Why journalists should avoid the word ‘collective’

Say the word “collective” to people of a certain age, and for many it will bring to mind the Soviet Union, Communist China, or “communes,” with either a negative or hippie vibe.

So it was jarring for a columnist of a certain age to see an email from Sheraton Hotels asking people to join its “collective,” described as “a global community for travelers worldwide, welcoming everyone to share in our story.”

As a marketing term, “collective” has legs. The fashion company Net-a-Porter unveiled its “Colombian Collective,” WWD reported, “clothing and accessories from designers firmly anchored in the roots and culture of their native of Colombia.” The article continued: “The retailer has picked up a lot of designers from the South American country as of late which organically led von der Goltz to the ideation of a collective theme.” (We think that means “because the retailer found a lot of Colombian designers, their global buying director got the idea of putting together a collection.”)

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“Collective” is often used by groups of artists who gather in a group space, like the “Bare Hand Collective” in Pensacola, Florida, or the 30-year-old “Artists Collective” in Hartford, Connecticut.

But “collective” appears far more frequently as adjective or as a noun phrase than as a noun all by itself. “Collective bargaining” means using the power of a large group to bargain on behalf of that group. Does that make that group a “collective”? In this case, it’s probably a “union.” We have the “collective unconscious,” Jung’s theory that we have innate human knowledge shared across generations. Are we humans a “collective”? We’re not that together.

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Here’s an indication of how “collective” is usually used: a letter to the editor that managed to use the word “collective” eight times in 218 words, only once as a standalone noun.

Using the noun “collective” to describe a community of like-minded people, the way both Sheraton and Net-a-Porter are, smacks of historical amnesia. In the Soviet era of Josef Stalin, individual farms and farmers were forced together into “collectives,” the idea being that group labor would be more productive than individual labor. That “collectivization” also blunted the political and economic power of the “peasant farmers,” which may have been its true purpose, especially given some of its disastrous outcomes. The word “collective” gained the negative connotations of forcing people to work together. In fact, the Oxford English Dictionary’s first citation for “collective” as a standalone noun outside of grammatical or colloquial use is from The Nation in 1925, referring to the Soviet “collective farms.”

In China in the late 1950s, “collectives” were organized into larger groups, called “communes,” which began as “collection”  of “collective farms,” and then became “multipurpose organizations for the direction of local government and the management of all economic and social activity.” Also controlled by the state.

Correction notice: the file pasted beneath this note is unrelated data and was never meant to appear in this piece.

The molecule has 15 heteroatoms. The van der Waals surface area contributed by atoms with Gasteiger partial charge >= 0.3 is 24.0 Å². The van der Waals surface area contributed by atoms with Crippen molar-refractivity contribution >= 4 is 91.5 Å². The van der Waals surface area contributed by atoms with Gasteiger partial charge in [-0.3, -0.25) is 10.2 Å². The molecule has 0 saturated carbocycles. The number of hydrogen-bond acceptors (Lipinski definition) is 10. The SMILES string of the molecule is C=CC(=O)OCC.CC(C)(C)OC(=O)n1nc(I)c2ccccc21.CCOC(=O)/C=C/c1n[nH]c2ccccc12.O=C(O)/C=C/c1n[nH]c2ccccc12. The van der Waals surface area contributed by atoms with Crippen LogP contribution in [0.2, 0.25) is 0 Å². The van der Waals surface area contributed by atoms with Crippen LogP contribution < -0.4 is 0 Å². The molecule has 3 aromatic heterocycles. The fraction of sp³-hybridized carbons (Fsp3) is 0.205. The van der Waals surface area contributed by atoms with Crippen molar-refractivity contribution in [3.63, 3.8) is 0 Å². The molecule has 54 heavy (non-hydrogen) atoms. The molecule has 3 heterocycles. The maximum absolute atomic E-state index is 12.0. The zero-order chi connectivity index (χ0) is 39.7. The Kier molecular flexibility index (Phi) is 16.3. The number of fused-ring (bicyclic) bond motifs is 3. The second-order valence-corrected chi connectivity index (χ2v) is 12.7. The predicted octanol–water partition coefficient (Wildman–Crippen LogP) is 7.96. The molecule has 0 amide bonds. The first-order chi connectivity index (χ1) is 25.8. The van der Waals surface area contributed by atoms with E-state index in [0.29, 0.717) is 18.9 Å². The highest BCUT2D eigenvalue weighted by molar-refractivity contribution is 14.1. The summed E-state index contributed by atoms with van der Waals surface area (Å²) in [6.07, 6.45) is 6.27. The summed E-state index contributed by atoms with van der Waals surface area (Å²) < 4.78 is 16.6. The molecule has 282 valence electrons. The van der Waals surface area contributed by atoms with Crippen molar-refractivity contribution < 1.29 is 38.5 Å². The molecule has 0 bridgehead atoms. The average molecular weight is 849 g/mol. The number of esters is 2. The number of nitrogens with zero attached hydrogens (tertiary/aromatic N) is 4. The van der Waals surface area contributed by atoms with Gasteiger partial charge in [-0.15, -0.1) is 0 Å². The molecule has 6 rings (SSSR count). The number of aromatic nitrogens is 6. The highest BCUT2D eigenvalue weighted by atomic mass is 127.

The terms “collective” and “commune” were softened some in the ‘60s and ‘70s in the United States, when people started communities of shared living and labor, often off the grid or away from society. These were positive groupings of people, though they were not always viewed so kindly. (They may be making a comeback.) And in Israel, a “kibbutz” is also a “collective,” a communal farm or settlement, with mostly positive connotations.

Regardless of its history, the noun “collective” is being revived to mean a group of people with like-minded experiences or goals. For example, at Kent State University, a new group called the “KSU Collective” calls itself a media-based group, but seems to emphasize fashion and the arts, keeping with the use of “collective” in the arts.

In Birmingham, Alabama, a local businessman announced a software-as-a-service company called “Biso Collective.” He said he “included the word ‘collective’ based on the definition: ‘a cooperative enterprise marked by similarity among the members of the group.’” No hint of forced labor there.

And Ugg brand seems to want to have it all. Its “Ugg Collective” is “a group of real people who embody our values and the spirit of California. They are artists, surfers, writers, activists, and free spirits, and in telling their stories, we tell our own.” A “collective” of people marketing a “collective” group of products.

We’re not sure a line of clothing can be a “collective,” but marketing and advertising can do what they want if consumers buy into it. Journalists, though, should shun “collective” unless the context is clear, and stay with “collection,” “group” or some other, er, “collective” noun. The lessons of history inform the connotations of today.

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Merrill Perlman managed copy desks across the newsroom at the New York Times, where she worked for twenty-five years. Follow her on Twitter at @meperl.